Submitted by Pat
Mountains: Mts. Paugus (South Peak) (3,104) and Mexico (2,010)
Date: September 21, 2011
Time: 6.5 hours
Weather: Sunny, upper 60's, light breeze
Miles 8.1 miles plus an extra two when I got lost
Elevation Gain: 2,518
Trails: Cabin Trail, Lawrence Trail, Mt Paugus Trail, Big Rock Cave Trail, Cabin Trail
Pinta and I start out walking up the Cabin Trail at 8:50 a.m. on a sunny, cool Wednesday in September. We're going to spend the day in the Sandwich Range exploring new trails, just Pinta, my trail dog, and me. Hiking alone isn't something I do very often and I want to feel what it's like to be in these mountains without seeing another human being for the hours that I'm in the woods. Not hiking with friends, which I have done several times this summer and enjoyed. Not hiking with Nancy, which I have done only 4 times, today included.
Shortly after starting out a hint of the day's coming warmth sends me scrambling to take off my long sleeved shirt and zip off the bottoms of my pants. Phew! That feels better. Resuming our walk, we move on a gentle uphill slope. There are blow downs to contend with but nothing that leaves me scratching my head wondering how I will get around it. I reach around for my bandana and see it is missing from its place on my backpack. I contemplate going on without it, but tune in to the sweat dripping into my eyes and decide to go back and get it. I take off my back to ease the going and head down the trail. By the time I find it I am talking to myself out loud. "Wow, I'm glad this is the only backtracking I'll have to do today."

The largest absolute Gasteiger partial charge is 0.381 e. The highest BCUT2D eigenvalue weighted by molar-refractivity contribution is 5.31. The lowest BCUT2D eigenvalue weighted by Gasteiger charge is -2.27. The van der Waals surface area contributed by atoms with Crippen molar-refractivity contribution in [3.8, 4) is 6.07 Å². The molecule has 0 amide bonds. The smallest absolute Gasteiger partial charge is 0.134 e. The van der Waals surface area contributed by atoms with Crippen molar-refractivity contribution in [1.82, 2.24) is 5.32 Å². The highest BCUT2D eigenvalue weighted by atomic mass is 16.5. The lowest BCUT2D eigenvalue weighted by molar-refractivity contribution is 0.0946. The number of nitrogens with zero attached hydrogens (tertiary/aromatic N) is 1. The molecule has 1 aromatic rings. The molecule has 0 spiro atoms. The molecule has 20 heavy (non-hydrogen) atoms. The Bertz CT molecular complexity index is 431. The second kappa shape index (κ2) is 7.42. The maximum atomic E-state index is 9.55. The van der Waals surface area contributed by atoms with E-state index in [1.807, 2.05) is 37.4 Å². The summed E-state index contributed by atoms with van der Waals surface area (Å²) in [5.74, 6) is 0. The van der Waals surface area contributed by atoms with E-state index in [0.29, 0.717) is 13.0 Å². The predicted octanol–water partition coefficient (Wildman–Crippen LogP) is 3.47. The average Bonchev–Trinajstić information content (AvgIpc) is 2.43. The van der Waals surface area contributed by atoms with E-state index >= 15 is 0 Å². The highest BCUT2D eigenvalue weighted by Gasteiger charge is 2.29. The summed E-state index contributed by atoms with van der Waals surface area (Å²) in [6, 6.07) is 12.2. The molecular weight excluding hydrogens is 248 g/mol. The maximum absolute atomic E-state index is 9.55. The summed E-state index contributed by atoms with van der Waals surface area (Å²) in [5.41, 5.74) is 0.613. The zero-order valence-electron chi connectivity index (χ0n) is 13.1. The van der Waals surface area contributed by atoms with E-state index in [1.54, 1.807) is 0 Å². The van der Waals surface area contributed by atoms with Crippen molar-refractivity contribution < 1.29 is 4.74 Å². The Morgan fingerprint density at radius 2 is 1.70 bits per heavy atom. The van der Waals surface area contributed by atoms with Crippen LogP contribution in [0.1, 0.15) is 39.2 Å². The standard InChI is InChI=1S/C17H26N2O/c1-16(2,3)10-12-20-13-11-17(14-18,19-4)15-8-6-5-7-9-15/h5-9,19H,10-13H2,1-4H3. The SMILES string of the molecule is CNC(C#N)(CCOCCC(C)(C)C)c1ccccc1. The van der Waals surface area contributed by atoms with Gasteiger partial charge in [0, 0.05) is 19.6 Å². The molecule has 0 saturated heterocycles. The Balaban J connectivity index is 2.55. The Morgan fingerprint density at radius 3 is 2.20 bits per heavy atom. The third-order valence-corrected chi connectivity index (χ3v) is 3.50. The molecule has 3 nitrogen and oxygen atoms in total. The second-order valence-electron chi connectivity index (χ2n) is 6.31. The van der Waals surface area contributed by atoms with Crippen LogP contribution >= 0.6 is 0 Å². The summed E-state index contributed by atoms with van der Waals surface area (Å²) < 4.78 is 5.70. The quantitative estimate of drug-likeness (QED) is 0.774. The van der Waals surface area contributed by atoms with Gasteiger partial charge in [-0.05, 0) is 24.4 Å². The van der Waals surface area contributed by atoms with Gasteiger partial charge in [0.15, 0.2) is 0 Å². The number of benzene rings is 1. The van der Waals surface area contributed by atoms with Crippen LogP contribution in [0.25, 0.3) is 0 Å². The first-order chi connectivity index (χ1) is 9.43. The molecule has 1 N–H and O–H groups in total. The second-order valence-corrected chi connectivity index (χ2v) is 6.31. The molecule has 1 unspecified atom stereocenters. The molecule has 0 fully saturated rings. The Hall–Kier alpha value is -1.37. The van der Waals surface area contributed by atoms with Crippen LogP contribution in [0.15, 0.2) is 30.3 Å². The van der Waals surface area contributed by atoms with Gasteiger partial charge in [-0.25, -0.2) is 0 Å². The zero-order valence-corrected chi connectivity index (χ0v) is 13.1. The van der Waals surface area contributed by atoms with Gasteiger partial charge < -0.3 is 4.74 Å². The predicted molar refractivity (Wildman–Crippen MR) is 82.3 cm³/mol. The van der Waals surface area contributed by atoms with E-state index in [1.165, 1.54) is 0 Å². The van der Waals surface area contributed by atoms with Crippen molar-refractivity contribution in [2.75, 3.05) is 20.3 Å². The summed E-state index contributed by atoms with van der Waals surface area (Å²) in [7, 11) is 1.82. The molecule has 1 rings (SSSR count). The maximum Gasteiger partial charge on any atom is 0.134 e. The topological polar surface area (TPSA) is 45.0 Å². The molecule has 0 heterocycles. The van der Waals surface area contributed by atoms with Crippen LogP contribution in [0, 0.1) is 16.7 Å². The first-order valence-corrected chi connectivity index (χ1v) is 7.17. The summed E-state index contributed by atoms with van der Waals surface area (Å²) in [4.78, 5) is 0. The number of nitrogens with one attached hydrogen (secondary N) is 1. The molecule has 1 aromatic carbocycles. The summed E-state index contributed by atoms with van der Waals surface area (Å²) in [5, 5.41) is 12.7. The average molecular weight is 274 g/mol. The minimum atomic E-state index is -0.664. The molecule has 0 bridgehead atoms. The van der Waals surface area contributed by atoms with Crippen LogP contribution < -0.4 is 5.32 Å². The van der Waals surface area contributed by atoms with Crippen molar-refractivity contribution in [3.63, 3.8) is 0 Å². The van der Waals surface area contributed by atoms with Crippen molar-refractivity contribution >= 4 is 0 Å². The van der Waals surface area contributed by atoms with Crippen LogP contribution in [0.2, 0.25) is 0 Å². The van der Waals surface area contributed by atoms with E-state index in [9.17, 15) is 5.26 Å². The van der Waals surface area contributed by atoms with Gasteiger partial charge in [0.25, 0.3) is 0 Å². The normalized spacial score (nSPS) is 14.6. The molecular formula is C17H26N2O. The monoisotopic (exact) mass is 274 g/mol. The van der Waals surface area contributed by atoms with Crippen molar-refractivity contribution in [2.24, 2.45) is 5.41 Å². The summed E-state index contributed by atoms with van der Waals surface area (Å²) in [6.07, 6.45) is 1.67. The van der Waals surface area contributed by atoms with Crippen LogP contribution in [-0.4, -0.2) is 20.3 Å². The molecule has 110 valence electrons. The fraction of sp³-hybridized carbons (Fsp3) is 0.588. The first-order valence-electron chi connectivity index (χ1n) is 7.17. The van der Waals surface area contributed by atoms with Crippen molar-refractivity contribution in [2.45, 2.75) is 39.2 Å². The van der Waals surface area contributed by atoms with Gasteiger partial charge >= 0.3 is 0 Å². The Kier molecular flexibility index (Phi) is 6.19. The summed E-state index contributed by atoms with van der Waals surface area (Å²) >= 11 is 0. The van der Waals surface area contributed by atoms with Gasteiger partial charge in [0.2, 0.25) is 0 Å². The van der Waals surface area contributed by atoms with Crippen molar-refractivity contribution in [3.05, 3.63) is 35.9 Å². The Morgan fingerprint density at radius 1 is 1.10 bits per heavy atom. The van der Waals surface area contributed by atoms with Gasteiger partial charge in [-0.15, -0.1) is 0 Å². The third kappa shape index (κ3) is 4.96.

Onward on a trail through a beautiful beech and maple forest, sun dappling through the leaves, leaving bright patterns on the trail ahead. Soon we come to an intersection and take the Lawrence Trail. Vegetation and trail changes to more spruce and I am traversing the side of a hill. I am literally breaking trail through hundreds of spider webs. Yuck! It is incredibly quiet in the woods at this time of year. I hear nothing but my own boot falls. I occasionally hear a chickadee or a crow or the leaves rustling in the tree canopy above me, but mostly it is absolutely silent. To my right I can see the sheer cliffs of the south peak of Mt Paugus. I love walking along the sides of mountains and being able to see my ultimate destination. It looks so far away. This time it's not the slightest bit intimidating. I know I will be over there before I know it.